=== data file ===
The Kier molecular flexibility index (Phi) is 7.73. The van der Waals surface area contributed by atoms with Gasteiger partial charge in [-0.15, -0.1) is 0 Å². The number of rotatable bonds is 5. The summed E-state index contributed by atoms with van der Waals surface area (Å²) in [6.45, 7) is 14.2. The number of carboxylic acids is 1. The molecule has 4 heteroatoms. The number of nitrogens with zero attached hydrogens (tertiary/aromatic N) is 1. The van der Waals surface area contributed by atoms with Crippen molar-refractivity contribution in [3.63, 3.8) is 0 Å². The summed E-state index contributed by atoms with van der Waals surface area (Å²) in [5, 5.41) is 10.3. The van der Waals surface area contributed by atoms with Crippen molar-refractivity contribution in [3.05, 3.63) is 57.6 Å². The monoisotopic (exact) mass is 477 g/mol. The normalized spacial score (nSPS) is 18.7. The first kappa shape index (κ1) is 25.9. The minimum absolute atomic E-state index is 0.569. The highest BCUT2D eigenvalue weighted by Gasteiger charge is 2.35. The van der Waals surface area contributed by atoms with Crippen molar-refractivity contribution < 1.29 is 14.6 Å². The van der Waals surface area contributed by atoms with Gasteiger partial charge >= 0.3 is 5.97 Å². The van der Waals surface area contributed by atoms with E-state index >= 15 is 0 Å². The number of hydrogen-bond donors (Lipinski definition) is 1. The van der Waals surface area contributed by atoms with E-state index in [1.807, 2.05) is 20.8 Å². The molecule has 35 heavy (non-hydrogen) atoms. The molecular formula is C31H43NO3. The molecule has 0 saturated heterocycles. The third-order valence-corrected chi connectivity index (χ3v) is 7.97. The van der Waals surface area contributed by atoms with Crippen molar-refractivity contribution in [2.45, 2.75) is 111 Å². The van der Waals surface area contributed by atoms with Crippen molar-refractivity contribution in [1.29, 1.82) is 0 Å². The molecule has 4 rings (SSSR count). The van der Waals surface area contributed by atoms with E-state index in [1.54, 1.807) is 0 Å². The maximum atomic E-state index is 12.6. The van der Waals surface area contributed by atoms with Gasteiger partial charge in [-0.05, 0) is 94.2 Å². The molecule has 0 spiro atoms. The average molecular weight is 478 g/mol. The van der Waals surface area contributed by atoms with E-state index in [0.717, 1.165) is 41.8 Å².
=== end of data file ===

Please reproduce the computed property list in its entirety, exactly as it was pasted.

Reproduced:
The Kier molecular flexibility index (Phi) is 7.73. The van der Waals surface area contributed by atoms with Gasteiger partial charge in [-0.15, -0.1) is 0 Å². The number of rotatable bonds is 5. The summed E-state index contributed by atoms with van der Waals surface area (Å²) in [6.45, 7) is 14.2. The number of carboxylic acids is 1. The molecule has 4 heteroatoms. The number of nitrogens with zero attached hydrogens (tertiary/aromatic N) is 1. The van der Waals surface area contributed by atoms with Crippen molar-refractivity contribution in [3.63, 3.8) is 0 Å². The summed E-state index contributed by atoms with van der Waals surface area (Å²) in [5, 5.41) is 10.3. The van der Waals surface area contributed by atoms with Crippen molar-refractivity contribution in [3.05, 3.63) is 57.6 Å². The monoisotopic (exact) mass is 477 g/mol. The normalized spacial score (nSPS) is 18.7. The first kappa shape index (κ1) is 25.9. The minimum absolute atomic E-state index is 0.569. The highest BCUT2D eigenvalue weighted by Gasteiger charge is 2.35. The van der Waals surface area contributed by atoms with Crippen molar-refractivity contribution < 1.29 is 14.6 Å². The van der Waals surface area contributed by atoms with Gasteiger partial charge >= 0.3 is 5.97 Å². The van der Waals surface area contributed by atoms with E-state index >= 15 is 0 Å². The number of hydrogen-bond donors (Lipinski definition) is 1. The van der Waals surface area contributed by atoms with E-state index in [1.807, 2.05) is 20.8 Å². The molecule has 35 heavy (non-hydrogen) atoms. The molecular formula is C31H43NO3. The molecule has 0 saturated heterocycles. The third-order valence-corrected chi connectivity index (χ3v) is 7.97. The van der Waals surface area contributed by atoms with Crippen molar-refractivity contribution in [2.45, 2.75) is 111 Å². The van der Waals surface area contributed by atoms with Crippen molar-refractivity contribution in [1.29, 1.82) is 0 Å². The molecule has 4 rings (SSSR count). The van der Waals surface area contributed by atoms with E-state index in [1.54, 1.807) is 0 Å². The maximum atomic E-state index is 12.6. The van der Waals surface area contributed by atoms with Gasteiger partial charge in [-0.05, 0) is 94.2 Å². The molecule has 0 spiro atoms. The average molecular weight is 478 g/mol. The van der Waals surface area contributed by atoms with E-state index in [0.717, 1.165) is 41.8 Å².